|Methods and techniques|
AIDA model shows how the impact of advertising on consumers. It also presents and explains the psychological basis of its actions. Advertising should attract the attention of a potential customer, who should notice it among others ads or sources of information. Then, consumer should take interest in the product and focus on its main aspects (features, benefits from use, etc.). The last elements of the AIDA model is influencing the customer's desire to own the product and cause that he will react on advertising and purchase.
This formula was established in 1925 by EK Strong, and is today used as a basic model, according to which advertising is developed. A (Attention) – attract attention I (interest) - arouse interest D (desire) - create the desire to have the product A (action) - incline to purchase An example of the splitting of a 30-second TV spot according do the mode: A (5 sec) attract attention, I (10 sec.) dramatization / presentation, D (10 sec.) message indicating benefits, A (5 sec.) slogan / source of additional information about purchase.
AIDA model assumes four consecutive reactions of the consumer, whose first letters are indicated by the acronym AIDA:
- A - Attention
The first stage of the reaction of the recipient of the marketing message is to draw attention to the product or offering. Effective advertising message is therefore geared primarily to stick in the minds of consumers and then to attract interest of the largest possible number of them influencing move to the next stage. Marketers must guess the needs and interests of the potential consumer and build the marketing message according to it.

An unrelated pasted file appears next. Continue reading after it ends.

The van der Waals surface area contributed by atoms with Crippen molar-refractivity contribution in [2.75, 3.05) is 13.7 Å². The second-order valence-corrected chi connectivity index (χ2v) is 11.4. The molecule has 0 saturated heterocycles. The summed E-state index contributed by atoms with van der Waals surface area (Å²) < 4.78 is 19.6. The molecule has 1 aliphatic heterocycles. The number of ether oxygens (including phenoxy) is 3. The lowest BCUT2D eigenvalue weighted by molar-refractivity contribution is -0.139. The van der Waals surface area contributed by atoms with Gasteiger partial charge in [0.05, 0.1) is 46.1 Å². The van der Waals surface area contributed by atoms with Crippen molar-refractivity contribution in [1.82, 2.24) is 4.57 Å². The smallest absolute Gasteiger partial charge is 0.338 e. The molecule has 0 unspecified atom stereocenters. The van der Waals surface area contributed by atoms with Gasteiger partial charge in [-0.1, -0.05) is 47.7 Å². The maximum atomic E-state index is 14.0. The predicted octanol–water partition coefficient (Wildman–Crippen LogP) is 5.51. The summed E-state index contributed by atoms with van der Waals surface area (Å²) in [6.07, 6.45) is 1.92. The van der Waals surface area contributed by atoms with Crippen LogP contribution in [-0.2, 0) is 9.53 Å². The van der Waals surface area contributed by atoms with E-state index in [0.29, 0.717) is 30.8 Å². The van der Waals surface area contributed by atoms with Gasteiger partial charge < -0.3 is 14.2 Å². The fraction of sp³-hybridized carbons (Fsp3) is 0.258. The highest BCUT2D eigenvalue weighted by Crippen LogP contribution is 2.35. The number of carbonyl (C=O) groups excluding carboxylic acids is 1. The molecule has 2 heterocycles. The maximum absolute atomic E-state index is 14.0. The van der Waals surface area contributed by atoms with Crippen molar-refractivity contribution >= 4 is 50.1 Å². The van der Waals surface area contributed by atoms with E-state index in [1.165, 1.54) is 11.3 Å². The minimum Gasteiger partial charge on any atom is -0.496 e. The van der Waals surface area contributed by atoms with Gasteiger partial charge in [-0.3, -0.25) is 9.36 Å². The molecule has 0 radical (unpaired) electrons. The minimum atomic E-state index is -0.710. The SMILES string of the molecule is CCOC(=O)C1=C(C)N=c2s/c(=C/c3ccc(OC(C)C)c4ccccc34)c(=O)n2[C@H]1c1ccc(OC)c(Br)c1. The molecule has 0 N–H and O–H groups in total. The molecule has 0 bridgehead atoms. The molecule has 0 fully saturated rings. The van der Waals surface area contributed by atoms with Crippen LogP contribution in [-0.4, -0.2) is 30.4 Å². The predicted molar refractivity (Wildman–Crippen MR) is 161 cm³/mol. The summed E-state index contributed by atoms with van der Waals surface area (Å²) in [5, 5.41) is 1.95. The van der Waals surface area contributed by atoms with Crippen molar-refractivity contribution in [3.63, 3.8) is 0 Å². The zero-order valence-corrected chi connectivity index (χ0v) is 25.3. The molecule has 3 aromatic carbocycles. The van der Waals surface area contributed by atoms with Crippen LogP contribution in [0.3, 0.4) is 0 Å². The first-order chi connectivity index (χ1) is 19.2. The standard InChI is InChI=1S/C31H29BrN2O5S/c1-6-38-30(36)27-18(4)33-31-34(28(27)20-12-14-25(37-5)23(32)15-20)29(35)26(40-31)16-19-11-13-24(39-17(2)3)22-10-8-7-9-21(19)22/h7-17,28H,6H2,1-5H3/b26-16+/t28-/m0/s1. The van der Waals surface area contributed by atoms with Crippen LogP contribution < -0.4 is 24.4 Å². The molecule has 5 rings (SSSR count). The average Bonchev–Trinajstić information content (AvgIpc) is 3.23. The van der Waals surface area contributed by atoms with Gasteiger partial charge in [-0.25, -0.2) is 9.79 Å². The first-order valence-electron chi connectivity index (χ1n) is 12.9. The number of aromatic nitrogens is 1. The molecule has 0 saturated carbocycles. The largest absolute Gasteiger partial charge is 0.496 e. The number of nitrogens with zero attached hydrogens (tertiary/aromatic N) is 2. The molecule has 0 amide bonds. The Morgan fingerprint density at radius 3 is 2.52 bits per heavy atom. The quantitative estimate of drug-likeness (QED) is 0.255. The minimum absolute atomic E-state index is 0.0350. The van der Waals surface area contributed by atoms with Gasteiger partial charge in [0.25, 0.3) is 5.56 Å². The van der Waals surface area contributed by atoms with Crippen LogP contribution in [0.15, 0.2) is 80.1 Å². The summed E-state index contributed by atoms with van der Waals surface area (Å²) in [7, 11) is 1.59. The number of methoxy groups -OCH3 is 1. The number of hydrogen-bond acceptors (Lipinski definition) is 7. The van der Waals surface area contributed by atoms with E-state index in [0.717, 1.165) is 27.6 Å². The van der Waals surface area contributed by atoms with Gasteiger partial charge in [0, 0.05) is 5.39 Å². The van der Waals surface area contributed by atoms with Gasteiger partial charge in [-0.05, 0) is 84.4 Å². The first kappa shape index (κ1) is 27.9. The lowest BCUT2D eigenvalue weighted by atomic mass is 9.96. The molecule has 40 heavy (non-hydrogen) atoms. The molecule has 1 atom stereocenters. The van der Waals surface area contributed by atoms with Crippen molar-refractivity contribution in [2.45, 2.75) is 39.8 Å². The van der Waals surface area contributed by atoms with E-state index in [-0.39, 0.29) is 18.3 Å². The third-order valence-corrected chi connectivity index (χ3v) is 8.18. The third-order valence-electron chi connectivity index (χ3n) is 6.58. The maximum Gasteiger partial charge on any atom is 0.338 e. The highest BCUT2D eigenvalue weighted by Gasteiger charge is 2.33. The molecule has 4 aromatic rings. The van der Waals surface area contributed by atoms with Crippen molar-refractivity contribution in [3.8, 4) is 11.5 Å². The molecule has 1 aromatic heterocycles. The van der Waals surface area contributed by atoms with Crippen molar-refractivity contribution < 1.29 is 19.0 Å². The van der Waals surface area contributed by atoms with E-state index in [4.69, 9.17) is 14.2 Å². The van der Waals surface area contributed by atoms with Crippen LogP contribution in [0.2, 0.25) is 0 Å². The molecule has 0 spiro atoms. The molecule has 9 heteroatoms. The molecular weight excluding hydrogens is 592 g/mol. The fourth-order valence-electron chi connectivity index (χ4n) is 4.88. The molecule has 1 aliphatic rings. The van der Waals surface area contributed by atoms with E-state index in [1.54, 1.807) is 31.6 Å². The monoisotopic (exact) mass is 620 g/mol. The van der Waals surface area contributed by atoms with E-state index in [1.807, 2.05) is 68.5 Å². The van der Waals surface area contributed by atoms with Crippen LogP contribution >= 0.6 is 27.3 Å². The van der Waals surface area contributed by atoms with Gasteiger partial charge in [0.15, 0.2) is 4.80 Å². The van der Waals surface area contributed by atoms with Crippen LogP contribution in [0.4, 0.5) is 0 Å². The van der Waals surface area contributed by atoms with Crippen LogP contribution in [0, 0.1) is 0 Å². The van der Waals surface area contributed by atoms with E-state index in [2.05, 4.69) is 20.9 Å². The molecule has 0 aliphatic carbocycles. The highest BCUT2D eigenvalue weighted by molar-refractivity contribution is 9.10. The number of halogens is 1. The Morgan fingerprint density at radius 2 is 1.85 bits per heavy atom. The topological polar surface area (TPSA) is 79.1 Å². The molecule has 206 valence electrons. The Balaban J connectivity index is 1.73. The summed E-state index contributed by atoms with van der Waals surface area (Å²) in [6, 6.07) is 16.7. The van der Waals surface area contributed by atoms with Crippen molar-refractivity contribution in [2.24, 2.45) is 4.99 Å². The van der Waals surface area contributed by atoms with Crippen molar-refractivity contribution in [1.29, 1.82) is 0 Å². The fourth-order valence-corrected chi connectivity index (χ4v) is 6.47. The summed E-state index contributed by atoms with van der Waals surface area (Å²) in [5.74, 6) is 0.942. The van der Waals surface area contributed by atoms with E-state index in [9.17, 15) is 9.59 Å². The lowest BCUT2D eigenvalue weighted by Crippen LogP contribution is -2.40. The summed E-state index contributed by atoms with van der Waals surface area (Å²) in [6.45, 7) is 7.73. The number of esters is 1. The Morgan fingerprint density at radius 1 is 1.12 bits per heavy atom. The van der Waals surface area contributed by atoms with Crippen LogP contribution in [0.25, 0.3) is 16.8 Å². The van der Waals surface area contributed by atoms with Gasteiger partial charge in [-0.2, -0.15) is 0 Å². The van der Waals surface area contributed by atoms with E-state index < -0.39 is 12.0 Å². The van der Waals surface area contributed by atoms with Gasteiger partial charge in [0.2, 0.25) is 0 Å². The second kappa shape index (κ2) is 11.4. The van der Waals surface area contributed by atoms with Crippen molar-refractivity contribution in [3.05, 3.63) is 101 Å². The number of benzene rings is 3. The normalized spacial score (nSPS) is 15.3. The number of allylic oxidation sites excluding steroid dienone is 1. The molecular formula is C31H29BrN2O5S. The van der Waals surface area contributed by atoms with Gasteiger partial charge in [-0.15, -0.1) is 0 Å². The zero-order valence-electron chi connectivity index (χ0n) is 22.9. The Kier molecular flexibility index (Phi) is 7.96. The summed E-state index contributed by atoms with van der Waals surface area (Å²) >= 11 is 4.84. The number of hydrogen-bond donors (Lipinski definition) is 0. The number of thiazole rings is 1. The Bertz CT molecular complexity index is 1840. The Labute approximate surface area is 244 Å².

- I - Interest
The next step is to arouse interest in the product, its properties and benefits to be achieved through the purchase. The potential customer is ready to make efforts to find additional information about the interesting product which allow marketer to create the desire of ownership in the mind of the customer.
- D - desire
Generating the desire to take advantage of the offer presented in the marketing communication is the next step in the AIDA model. The consumer receiving the message has to be convinced that only this product best meets his need. When this desire arises, then the customer will look for ways to implement it (satisfy his needs).
- A - Action
Final action taken by the recipient of marketing message in response to effective communication. Convincing consumers to purchase a product or service and his determination to achieve his felt desire is crucial to the succes.
Enhanced AIDA model
AIDA model can be enhanced by two additional stages, and take form of AIDACS model. These two additional stages take place after the action stage (purchase of product or service). They are:
- C - Conviction
This stage involves creating the customer belief that he made the right choice and made the right decision by buying the product offered. Thanks to this, consumer is convinced that the chosen product will satisfy his needs and matches his preferences.
- S - Satisfaction
The induction of long-term customer satisfaction is a key element to avoid possible dissonance felt after purchasing the product. Satisfaction contribute to additional purchase or recommending of advertised product to friends and family thanks to the so-called. word of mouth marketing or whisper marketing.
- EBK model
- Bettman model
- Nicosia model of consumer behaviour
- Howard Sheth model of consumer behaviour
- Consumer decision making process
- Engel J.F., Kollat D.T., Blackwell R.D., Consumer Behaviour, Holt, Reinhart & Winston, New York 1968, s. 32.
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- Kollat, D. T., Engel J. F., & Blackwell, R. D. (1970). Current problems in consumer behavior research. Journal of Marketing Research, 327-332.
Author: Krzysztof Wozniak